Off-topic – Women in Westeros

Don´t worry, I´m not abandoning Tolkien – in fact, I have a new post (about women´s limited involvement with subcreation in Tolkien´s works) on the way. However, the new series of “Game of Thrones” has featured some really fantastic scenes involving women (Dany´s Dracarys moment was a meme-spawning instant classic, but I´m loving Diana Rigg´s Queen of Thorns as well), and has sparked some interesting discussion about women in the world of Martin (and HBO).

For book readers, there´s the Boiled Leather Audio Hour podcast, hosted by Sean T. Collins and Stefan Sasse. They have so far done four episodes focussing on different pairs (or, in the last episode, a trio) of female characters. The discussions are invariably insightful and make me think about the characters in new ways (I particularly enjoyed their observations on Daenerys), but are definitely for book readers only, with spoilers right up to the very end of “A Dance with Dragons”!

Episode 1 was on Sansa and Cersei.

Episode 2 moved on to warrior women: Asha and Brienne

Episode 3 was on a pair that involved a bit more lateral thinking, but makes sense when you think about their identity as mother-figures: Catelyn and Daenerys.

Episode 4, which came out very recently, was on the trio of Margaery, Melisandre and Lysa,.

I don´t know what their schedule is or if they plan to do any more, but I would hope so – after all, we have yet to hear them talk about Arya, Ygritte, Arianne or the Queen of Thorns (just off the top of my head!)

BLAH´s discussions are definitely the most in-depth and thought-provoking I´ve come across so far. However, I´ve also enjoyed Wine, Women and Westeros´s recent discussion of interactions between female characters (unfortunately limited to the show, but still a topic I haven´t really seen discussed in depth before, and something I now plan to look at with regard to Tolkien). And finally, also in show-verse, Alyssa Rosenberg is doing a weekly power ranking for the ladies of Westeros (and Essos – sorry Dany. Please don´t Dracarys me). Poor Gilly.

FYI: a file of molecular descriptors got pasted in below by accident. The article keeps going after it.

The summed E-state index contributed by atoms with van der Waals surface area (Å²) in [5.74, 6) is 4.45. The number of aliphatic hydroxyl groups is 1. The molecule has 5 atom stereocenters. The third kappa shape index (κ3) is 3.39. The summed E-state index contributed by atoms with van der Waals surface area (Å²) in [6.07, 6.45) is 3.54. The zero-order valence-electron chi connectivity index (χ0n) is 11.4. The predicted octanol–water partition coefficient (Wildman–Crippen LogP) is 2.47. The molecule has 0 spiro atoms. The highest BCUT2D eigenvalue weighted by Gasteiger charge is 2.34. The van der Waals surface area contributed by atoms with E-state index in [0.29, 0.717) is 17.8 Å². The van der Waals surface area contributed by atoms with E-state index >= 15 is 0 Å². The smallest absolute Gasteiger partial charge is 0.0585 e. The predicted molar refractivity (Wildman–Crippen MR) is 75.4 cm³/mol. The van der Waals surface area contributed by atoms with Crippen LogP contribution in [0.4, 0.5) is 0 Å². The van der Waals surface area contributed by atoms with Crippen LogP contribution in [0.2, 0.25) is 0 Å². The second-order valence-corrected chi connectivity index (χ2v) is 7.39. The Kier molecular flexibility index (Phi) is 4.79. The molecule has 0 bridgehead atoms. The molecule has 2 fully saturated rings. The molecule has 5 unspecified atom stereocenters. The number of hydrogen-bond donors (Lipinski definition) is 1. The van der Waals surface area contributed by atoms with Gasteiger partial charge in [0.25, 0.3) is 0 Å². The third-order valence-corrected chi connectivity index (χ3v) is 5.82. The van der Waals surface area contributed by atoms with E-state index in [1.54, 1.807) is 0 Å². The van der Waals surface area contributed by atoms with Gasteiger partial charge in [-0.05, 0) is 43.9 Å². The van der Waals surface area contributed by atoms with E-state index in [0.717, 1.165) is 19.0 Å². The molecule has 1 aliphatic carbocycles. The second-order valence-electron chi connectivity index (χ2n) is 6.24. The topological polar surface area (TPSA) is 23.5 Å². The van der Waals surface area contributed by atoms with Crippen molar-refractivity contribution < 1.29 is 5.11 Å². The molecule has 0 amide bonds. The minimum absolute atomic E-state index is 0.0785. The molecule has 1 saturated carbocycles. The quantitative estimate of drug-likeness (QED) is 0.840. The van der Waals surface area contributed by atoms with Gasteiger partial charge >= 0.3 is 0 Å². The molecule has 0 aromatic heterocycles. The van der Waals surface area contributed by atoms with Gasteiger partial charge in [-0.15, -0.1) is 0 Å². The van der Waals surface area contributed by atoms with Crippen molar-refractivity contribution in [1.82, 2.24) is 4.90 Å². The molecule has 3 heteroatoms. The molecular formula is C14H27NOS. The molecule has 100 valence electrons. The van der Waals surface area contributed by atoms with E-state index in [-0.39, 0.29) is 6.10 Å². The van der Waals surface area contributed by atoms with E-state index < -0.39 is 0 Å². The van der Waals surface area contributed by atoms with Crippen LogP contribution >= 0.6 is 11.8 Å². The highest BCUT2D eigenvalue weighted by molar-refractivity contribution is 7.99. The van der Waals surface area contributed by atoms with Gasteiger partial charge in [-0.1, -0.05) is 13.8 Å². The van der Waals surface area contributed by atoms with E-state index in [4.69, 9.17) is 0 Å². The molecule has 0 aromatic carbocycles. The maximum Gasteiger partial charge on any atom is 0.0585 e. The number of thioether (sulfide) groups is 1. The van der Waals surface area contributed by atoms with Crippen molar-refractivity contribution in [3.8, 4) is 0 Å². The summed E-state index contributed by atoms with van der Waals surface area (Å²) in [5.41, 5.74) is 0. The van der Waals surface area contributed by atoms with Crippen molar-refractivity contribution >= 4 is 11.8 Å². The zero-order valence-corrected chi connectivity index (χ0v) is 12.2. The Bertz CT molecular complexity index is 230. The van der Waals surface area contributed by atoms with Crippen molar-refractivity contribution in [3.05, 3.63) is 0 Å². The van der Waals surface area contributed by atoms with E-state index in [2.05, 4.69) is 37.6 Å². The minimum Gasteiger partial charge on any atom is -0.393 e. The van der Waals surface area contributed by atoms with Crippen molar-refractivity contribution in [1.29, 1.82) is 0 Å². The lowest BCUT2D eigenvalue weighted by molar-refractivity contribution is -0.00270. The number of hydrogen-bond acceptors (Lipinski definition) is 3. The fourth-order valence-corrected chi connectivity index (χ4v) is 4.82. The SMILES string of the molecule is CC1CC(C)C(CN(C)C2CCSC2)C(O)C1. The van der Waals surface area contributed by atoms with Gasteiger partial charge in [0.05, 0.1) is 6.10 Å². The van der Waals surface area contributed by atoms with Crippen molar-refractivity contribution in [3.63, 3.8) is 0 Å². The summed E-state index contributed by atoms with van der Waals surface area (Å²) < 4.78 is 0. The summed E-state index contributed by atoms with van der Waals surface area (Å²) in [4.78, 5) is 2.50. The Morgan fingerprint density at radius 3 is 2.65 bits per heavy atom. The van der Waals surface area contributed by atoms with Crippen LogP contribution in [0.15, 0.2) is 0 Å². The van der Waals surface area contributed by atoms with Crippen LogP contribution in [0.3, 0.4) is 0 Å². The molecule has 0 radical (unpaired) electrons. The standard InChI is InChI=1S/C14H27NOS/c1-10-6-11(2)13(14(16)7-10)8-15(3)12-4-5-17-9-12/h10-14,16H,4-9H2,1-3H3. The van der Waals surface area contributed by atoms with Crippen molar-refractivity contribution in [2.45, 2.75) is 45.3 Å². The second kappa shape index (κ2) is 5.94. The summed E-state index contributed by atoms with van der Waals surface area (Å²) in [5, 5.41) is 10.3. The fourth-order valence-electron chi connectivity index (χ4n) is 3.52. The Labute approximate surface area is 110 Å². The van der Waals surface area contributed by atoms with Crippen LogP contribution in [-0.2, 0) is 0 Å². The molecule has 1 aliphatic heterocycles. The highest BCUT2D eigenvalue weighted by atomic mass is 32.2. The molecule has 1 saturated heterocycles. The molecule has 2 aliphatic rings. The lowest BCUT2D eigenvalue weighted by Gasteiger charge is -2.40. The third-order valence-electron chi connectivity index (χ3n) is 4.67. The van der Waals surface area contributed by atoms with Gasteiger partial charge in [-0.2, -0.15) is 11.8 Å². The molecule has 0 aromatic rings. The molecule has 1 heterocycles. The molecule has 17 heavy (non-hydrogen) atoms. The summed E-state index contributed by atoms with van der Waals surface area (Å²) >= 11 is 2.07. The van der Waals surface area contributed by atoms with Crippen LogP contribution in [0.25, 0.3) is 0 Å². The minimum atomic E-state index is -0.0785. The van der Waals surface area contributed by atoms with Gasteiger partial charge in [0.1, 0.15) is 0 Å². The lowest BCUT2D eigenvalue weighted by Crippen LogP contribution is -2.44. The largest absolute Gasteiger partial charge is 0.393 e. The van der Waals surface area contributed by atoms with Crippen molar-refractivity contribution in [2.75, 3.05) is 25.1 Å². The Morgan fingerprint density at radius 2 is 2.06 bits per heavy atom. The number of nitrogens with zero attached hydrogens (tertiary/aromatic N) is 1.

“Strong, and free of mind, and filled with the desire of knowledge”: Nerdanel

“While still in early youth Feanor wedded Nerdanel, a maiden of the Noldor; at which many wondered, for she was not among the fairest of her people. But she was strong, and free of mind, and filled with the desire of knowledge. In her youth she loved to wander far from the dwellings of the Noldor, either beside the long shores of the Sea or in the hills; and thus she and Feanor had met and were companions in many journeys”

                                                                                                      – Morgoth’s Ring

I hate to kick off an article about a woman by talking about the men in her life, but to me, one of the most interesting and endearing things about Feanor is his choice of Nerdanel as a wife. As the son and heir of the High King of the Noldor, he could presumably have had his pick of passive, porcelain beauties, any one of whom would have made a perfect ornament for his father’s court. Instead, he chose Nerdanel – a craftsman’s daughter remembered for her wisdom and artistic talent rather than for her beauty, who was capable of challenging him and of being, as the above quote from “Morgoth’s Ring” states, a true companion. Suffice to say that Nerdanel is for me one of the most fascinating minor characters of the “Silmarillion”, and someone about whom I long to know more.